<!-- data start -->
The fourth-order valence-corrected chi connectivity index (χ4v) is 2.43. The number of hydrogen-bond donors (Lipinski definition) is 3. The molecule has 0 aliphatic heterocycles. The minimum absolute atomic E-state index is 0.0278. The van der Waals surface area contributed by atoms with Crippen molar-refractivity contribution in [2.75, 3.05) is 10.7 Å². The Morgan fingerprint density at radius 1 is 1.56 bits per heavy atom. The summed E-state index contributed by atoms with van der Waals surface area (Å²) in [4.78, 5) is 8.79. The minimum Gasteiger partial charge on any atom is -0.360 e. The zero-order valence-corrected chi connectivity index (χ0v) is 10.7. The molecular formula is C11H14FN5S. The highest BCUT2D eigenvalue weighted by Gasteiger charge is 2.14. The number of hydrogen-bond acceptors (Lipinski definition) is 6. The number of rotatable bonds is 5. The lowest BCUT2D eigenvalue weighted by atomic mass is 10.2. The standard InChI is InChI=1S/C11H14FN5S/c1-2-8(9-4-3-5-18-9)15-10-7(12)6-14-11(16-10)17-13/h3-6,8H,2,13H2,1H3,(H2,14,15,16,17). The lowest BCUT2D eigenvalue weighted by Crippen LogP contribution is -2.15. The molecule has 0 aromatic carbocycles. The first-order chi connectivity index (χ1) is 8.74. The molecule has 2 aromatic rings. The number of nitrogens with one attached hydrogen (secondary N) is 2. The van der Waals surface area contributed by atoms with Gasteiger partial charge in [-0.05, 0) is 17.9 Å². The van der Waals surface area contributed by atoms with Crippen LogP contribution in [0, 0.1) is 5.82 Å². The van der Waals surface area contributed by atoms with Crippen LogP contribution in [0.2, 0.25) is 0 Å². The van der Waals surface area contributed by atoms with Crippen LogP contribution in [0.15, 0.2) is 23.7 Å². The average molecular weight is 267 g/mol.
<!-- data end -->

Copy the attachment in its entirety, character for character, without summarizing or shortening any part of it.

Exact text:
The fourth-order valence-corrected chi connectivity index (χ4v) is 2.43. The number of hydrogen-bond donors (Lipinski definition) is 3. The molecule has 0 aliphatic heterocycles. The minimum absolute atomic E-state index is 0.0278. The van der Waals surface area contributed by atoms with Crippen molar-refractivity contribution in [2.75, 3.05) is 10.7 Å². The Morgan fingerprint density at radius 1 is 1.56 bits per heavy atom. The summed E-state index contributed by atoms with van der Waals surface area (Å²) in [4.78, 5) is 8.79. The minimum Gasteiger partial charge on any atom is -0.360 e. The zero-order valence-corrected chi connectivity index (χ0v) is 10.7. The molecular formula is C11H14FN5S. The highest BCUT2D eigenvalue weighted by Gasteiger charge is 2.14. The number of hydrogen-bond acceptors (Lipinski definition) is 6. The number of rotatable bonds is 5. The lowest BCUT2D eigenvalue weighted by atomic mass is 10.2. The standard InChI is InChI=1S/C11H14FN5S/c1-2-8(9-4-3-5-18-9)15-10-7(12)6-14-11(16-10)17-13/h3-6,8H,2,13H2,1H3,(H2,14,15,16,17). The lowest BCUT2D eigenvalue weighted by Crippen LogP contribution is -2.15. The molecule has 0 aromatic carbocycles. The first-order chi connectivity index (χ1) is 8.74. The molecule has 2 aromatic rings. The number of nitrogens with one attached hydrogen (secondary N) is 2. The van der Waals surface area contributed by atoms with Gasteiger partial charge in [-0.05, 0) is 17.9 Å². The van der Waals surface area contributed by atoms with Crippen LogP contribution in [0, 0.1) is 5.82 Å². The van der Waals surface area contributed by atoms with Crippen LogP contribution in [0.2, 0.25) is 0 Å². The van der Waals surface area contributed by atoms with Crippen LogP contribution in [0.15, 0.2) is 23.7 Å². The average molecular weight is 267 g/mol.